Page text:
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1217 results for North Carolina Historical Review
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Record #:
19525
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Abstract:
In the early 20th-century, Native Americans still located in the southeast were embedded in the racial tensions of the regions. However, groups such as the Lumbee of North Carolina were able to manipulate, subvert, and adapt to the shifting tides of racial supremacy and provide for themselves access to education.
Record #:
19524
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In response to the smallpox epidemic in other parts of the United States, North Carolina took action to safeguard its inhabitants by instituting an approach to public health similar to towns like Boston. Watson discusses the development of public health in the state in response to smallpox and the evolution of preventative measures.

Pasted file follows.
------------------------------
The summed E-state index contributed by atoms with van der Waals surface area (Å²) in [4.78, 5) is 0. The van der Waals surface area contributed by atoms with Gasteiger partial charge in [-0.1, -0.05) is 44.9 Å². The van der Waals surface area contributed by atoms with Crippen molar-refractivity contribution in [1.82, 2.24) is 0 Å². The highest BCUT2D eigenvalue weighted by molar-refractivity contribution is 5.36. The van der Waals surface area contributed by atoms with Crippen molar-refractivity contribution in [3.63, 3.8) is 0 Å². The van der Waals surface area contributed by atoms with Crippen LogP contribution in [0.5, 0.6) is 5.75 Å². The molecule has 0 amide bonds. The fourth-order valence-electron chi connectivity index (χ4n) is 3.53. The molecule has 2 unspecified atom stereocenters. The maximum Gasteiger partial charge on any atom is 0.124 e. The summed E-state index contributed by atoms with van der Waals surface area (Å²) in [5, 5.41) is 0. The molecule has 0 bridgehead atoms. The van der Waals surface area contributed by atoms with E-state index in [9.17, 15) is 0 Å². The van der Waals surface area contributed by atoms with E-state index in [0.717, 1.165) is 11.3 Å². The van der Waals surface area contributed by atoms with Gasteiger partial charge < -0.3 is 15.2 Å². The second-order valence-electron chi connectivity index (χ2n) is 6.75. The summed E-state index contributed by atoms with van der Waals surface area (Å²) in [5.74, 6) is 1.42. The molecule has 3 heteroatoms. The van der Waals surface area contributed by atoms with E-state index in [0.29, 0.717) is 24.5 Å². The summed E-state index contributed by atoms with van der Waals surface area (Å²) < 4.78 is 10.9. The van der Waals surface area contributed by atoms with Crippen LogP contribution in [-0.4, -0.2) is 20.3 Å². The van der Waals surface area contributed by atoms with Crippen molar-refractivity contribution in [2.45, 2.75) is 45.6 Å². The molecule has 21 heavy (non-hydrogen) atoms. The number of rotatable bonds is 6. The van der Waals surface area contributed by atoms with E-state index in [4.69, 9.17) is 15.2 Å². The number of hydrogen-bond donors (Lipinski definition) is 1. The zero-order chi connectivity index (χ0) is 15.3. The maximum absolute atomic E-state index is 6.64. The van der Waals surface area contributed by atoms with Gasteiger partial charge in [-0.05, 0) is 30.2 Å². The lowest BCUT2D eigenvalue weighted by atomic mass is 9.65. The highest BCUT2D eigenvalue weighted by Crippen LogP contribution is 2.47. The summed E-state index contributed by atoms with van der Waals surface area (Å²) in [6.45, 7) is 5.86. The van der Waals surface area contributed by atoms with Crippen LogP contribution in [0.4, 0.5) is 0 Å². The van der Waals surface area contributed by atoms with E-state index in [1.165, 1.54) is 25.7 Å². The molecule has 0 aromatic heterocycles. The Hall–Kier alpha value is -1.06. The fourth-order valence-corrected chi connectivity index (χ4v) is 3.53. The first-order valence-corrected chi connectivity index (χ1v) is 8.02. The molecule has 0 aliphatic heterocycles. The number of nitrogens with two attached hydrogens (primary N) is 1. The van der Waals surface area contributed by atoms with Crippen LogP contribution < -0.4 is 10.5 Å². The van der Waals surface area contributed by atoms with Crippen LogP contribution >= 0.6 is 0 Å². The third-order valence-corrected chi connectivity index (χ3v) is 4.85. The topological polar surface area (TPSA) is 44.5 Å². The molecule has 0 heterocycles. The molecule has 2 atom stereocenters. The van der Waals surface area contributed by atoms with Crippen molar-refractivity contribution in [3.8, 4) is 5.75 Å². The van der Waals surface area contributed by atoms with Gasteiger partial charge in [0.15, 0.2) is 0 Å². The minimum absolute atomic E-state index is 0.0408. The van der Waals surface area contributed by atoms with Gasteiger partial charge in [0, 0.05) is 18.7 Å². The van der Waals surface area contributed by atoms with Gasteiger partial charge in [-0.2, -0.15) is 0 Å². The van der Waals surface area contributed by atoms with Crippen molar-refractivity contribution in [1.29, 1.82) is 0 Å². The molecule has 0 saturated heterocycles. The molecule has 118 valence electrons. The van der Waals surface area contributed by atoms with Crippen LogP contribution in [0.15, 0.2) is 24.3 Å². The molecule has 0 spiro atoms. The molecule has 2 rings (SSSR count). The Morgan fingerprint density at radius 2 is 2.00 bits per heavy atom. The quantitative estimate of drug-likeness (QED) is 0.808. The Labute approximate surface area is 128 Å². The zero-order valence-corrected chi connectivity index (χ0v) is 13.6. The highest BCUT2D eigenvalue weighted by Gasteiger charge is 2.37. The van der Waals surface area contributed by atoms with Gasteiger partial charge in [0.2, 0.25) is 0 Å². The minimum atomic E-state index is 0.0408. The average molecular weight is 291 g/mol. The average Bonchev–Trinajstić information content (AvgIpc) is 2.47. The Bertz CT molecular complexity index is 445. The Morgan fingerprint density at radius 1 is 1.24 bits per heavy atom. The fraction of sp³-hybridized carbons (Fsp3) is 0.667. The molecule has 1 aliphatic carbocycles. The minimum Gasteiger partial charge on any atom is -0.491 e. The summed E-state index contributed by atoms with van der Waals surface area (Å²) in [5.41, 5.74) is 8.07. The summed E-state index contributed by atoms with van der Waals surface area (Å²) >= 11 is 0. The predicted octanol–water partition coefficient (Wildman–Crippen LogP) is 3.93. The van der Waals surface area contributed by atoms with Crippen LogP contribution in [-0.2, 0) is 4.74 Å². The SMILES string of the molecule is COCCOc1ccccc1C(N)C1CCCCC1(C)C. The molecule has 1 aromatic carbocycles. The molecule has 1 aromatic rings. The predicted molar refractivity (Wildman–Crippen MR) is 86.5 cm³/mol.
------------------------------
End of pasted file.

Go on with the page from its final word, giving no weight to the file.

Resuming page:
Record #:
19523
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Although under-realized from a historic standpoint, Smith calls attention to slavery in North Carolina's Piedmont, and suggests new areas of research and analysis.
Source:
North Carolina Historical Review (NoCar F251 .N892), Vol. 90 Issue 1, Jan 2013, p1-25, il, por, map, bibl, f Periodical Website
Record #:
19529
Abstract:
The state's War Savings Campaign was headquartered in Winston-Salem and organized by Col. F.H. Fries appointed by the Secretary of the Treasury of the United States. The campaign focused on two goals; first, to make citizens more aware of World War I and second, to finance war efforts. The campaign raised $27,649,397, only 56.8 percent of the state's intended goal of $48,666,380.
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Record #:
19530
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A reprint of Colonel Joseph Hyde Pratt's diary maintained from May 18, 1918 through July 7, 1918. Col. Pratt was from Chapel Hill and commissioned October 9, 1918.
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Record #:
19528